Greenpeace urges low-carbon development plan for preserving West Papua’s forests and Indigenous rights

Greenpeace Indonesia has called upon the Provincial Governments in West Papua to commit to a low-carbon development plan in order to preserve natural forests sustainably in the region. This commitment is also essential for conserving indigenous people’s rights to land, forests, and resources. The organisation highlights the need to change the current exploitative development strategy, which involves granting licenses for land-based extractive industries like mining, Industrial Plantation Forests (HTI), Forest Concession Rights (HPH), and oil palm plantations.

According to Greenpeace’s research in collaboration with the Institute for Development of Economics and Finance (IDEF), oil palm plantation licenses in Tanah Papua have covered an area of 1.88 million hectares. The organisation stresses that without genuine implementation of such commitments, the notion of low-carbon development would remain merely symbolic. Over the past two decades, West Papua has suffered significant forest loss, with around 641.4 thousand hectares of natural forest disappearing between 2000 and 2020. According to Greenpeace, the regencies Merauke, Boven Digoel, Mimika, Mappi, Nabire, Fakfak, Teluk Bintuni, Manokwari, Sorong, and Kaimana are particularly affected by deforestation.

The forest degradation and destruction are accelerated by a non-participatory development approach that disregards the rights of indigenous Papuans. To counter this, Greenpeace urges the integration of indigenous territories into the Papua Spatial and Regional Plan (RTRW). This would facilitate inclusive planning for the protection and sustainability of these territories. Recognizing the importance of the Free, Prior, and Informed Consent (FPIC) process, the organisation underscores the need for indigenous involvement in managing and safeguarding land, forests, water, and resources.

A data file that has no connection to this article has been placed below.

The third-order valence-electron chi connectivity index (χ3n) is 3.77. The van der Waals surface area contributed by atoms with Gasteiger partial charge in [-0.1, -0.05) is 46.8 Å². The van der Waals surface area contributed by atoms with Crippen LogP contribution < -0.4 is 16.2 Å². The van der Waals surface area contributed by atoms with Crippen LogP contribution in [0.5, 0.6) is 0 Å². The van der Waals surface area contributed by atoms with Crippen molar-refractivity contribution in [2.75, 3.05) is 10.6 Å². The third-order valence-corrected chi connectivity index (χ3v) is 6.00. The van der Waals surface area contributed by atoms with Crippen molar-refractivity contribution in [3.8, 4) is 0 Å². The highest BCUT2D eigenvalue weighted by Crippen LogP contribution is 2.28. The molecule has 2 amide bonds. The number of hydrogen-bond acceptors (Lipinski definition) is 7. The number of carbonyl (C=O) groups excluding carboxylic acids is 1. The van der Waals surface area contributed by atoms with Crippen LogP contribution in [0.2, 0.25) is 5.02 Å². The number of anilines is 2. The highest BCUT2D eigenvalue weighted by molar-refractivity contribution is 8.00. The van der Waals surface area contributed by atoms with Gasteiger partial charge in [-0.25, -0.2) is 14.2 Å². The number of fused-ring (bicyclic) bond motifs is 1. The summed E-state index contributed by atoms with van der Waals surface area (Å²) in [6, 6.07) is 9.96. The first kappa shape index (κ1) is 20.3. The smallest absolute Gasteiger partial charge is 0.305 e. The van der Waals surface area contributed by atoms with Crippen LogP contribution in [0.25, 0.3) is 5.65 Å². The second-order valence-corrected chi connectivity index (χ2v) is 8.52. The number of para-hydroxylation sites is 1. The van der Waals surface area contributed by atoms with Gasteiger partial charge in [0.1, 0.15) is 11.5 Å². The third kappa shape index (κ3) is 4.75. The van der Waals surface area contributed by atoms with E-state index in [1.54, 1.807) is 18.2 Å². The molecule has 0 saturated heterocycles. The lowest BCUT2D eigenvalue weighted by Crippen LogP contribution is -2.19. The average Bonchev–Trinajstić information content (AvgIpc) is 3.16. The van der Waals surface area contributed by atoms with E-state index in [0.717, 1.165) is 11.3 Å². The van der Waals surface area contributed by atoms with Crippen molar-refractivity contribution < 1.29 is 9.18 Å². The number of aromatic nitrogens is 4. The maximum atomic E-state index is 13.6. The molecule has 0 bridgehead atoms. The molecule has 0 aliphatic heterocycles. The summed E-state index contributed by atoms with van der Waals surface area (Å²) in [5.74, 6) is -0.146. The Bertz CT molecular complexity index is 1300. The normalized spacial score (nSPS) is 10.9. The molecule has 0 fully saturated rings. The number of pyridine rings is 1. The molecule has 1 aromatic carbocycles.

The creation of new autonomous provinces within Papua, as well as ongoing land-based investments, have significantly contributed to the rapid rate of deforestation. If development approaches remain unchanged and heavily reliant on investments, the potential loss of natural forests, which currently span around 34.4 million hectares, could be even greater in the future. Greenpeace emphasizes the urgency of shifting towards a low-carbon development paradigm that respects indigenous rights and the environment, warning that failure to do so will have severe consequences for the region’s ecosystem and its people.